Finances are the #1 ranking cause of stress, according to a recent survey by CreditWise. And for half of Americans, this financial stress threatens work productivity and professional longevity, with nearly 47% of Americans unable to afford an unexpected $250 expense. Car breakdowns and emergency medical bills often lead people with no other financial access to high-interest debt products like payday lenders or credit cards.
An employee’s financial stress has a significant opportunity cost to the overall success of a company. Employees under financial stress miss work more often, are more distracted during work hours and are more likely to leave for a job with increased wages. A single employee in financial stress can cost a company nearly $18,000. On the other hand, employers investing in benefits like employee emergency savings accounts experience higher retention and better marks on company culture.
Only 52% of employees have access to 401(k) programs, and less than that can afford to participate even if their company offers it. In 2020, UPS set up a rainy day fund to enable its employees to deposit 5% of their pay into an account for investment, similar to a 401(k). While UPS employees can access the emergency fund within a day or two – much quicker than a traditional 401(k) loan – UPS doesn’t match the contribution. Yet, most smaller companies cannot afford to offer 401(k) programs or create the infrastructure to support an in-house employee savings program.
Enter: Sunny Day Fund.
Sid Pailla built Sunny Day Fund to bridge the benefits gap for smaller employers and to aid employees with an active savings strategy. On Sid’s platform, employers match employee savings contributions in an emergency savings account that is immediately accessible by the employee. Sunny Day Fund incentivizes employees to keep saving by showing how much more they can earn by keeping funds in the account (the more you save, the greater the matched dollar amount). This incentivizes core users to withdraw from their savings account only when necessary rather than spending the cash on non-emergency items. Sunny Day Fund targets employers with employees making between $30,000 to $75,000 annually, including manufacturers, retailers, and hospital systems. Early results are promising:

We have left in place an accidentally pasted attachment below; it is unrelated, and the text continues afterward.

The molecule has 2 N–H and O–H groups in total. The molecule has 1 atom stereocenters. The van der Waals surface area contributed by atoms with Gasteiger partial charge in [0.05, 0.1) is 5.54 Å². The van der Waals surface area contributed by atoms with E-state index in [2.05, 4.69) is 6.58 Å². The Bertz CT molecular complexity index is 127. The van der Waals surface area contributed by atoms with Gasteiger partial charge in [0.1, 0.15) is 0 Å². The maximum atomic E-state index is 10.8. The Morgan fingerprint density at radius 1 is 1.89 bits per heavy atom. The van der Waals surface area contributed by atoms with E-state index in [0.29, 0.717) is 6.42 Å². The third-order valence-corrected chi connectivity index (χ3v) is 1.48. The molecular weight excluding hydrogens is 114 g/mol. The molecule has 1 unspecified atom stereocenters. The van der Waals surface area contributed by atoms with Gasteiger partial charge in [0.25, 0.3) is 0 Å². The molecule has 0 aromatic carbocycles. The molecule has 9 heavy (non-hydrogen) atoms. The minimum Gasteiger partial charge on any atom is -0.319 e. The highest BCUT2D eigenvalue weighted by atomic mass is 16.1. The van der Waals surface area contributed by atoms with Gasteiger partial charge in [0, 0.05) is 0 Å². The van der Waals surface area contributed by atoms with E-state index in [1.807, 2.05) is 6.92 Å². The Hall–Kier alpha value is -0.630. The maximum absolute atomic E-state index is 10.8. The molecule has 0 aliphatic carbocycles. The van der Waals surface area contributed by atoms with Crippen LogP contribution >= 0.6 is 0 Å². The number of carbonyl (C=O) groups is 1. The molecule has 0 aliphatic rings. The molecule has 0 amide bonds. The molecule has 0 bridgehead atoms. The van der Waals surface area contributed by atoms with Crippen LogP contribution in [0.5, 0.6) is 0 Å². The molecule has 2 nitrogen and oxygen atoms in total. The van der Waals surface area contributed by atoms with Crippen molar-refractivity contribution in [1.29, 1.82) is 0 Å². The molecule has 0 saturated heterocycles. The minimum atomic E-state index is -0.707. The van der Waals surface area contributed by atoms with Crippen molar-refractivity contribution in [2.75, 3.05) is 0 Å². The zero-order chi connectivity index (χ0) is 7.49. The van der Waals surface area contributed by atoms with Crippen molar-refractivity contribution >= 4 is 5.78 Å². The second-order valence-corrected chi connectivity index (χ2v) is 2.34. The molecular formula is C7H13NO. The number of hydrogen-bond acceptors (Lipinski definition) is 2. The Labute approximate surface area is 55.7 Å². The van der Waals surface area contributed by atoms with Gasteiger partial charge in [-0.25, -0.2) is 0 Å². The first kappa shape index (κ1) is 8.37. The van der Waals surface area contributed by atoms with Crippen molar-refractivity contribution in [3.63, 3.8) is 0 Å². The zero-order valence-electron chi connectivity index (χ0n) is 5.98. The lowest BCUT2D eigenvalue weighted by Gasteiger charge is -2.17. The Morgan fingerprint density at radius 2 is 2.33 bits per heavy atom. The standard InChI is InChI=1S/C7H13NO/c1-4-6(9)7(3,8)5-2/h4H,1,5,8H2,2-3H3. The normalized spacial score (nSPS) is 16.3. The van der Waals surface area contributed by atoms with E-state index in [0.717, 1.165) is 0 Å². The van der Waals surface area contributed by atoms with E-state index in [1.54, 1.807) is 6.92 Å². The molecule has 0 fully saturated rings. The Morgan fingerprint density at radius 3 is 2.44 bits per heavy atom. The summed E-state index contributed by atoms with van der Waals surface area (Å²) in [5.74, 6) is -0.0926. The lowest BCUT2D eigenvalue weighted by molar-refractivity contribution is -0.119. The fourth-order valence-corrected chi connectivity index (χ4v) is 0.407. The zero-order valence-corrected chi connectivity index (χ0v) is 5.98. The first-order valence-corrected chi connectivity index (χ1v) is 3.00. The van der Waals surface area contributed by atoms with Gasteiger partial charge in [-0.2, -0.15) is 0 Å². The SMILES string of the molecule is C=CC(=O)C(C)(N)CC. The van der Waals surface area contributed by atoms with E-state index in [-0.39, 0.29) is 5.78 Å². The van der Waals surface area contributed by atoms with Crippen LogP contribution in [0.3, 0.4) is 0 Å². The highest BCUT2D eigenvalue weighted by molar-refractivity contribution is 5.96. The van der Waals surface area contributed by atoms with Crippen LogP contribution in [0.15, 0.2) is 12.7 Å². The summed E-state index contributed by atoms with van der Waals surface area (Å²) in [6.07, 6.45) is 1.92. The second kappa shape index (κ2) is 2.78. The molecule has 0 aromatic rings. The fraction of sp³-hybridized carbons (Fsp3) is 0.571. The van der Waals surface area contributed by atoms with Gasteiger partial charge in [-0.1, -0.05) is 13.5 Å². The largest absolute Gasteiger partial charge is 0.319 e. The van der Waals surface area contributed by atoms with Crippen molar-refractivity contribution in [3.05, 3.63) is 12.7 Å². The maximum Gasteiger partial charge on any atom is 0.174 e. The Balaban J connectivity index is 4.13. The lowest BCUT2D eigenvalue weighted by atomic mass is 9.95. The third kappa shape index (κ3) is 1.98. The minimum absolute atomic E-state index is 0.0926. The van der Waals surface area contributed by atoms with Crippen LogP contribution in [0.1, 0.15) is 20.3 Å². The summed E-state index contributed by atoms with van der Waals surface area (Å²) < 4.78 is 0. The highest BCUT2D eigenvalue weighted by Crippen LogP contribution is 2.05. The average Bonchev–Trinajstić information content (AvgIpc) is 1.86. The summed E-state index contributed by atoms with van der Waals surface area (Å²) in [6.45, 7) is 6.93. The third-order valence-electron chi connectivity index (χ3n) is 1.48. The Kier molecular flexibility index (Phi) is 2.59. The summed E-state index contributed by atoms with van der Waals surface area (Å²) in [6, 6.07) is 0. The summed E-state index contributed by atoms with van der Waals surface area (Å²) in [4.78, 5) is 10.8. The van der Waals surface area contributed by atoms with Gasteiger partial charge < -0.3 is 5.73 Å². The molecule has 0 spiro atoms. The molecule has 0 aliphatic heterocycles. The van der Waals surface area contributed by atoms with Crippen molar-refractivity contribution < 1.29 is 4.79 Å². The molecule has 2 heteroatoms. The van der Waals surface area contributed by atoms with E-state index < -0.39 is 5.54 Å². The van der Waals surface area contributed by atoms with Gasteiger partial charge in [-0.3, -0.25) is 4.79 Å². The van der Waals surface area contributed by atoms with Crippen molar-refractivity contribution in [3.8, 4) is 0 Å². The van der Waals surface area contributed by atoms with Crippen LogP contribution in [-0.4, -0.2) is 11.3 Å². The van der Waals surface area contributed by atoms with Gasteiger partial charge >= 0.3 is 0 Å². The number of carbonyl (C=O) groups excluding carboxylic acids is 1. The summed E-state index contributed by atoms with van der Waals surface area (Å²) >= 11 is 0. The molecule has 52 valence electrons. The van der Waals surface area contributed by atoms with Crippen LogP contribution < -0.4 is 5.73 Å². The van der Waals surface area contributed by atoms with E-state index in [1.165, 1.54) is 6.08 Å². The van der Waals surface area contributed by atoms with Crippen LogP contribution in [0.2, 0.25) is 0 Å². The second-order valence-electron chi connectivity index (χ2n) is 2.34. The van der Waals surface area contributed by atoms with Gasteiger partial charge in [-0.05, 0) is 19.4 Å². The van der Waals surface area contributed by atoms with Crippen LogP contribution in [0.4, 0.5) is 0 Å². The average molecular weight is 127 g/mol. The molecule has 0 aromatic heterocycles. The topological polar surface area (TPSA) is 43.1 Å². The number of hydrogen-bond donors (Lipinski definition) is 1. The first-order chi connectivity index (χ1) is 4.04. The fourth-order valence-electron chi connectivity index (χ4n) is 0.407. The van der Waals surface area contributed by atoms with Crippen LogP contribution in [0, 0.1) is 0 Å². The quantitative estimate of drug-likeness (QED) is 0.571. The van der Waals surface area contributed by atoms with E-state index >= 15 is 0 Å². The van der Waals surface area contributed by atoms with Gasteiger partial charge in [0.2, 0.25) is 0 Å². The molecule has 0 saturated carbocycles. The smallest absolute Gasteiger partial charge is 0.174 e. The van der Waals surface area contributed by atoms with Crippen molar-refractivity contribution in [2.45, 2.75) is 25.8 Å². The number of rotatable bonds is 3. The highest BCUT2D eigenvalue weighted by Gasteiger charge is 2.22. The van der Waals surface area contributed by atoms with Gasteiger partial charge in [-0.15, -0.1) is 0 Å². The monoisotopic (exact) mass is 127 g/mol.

- 50%-65% of employees are voluntarily participating
- Frontline employees are saving nearly $50 per bi-weekly paycheck on average
- In a warehousing employer using Sunny Day Fund, there was a 25% lower turnover rate in participants through the Great Resignation
Sunny Day Fund has also helped bring more employees into benefits presentations, yielding better benefits communications around the core health and retirement offerings.
Sunny Day Fund is carving out a pathway to help hourly workers save and to show the value of accruing incremental savings over time to help them avoid crippling debt from future expenses. After launching its first pilot with 50 employees in 2020, Sunny Day Fund now works with dozens of companies providing emergency savings and financial well-being for thousands of employees. Sunny Day Fund raised $2.5M from venture capital investors in September 2021 to grow its team and scale in the small business market.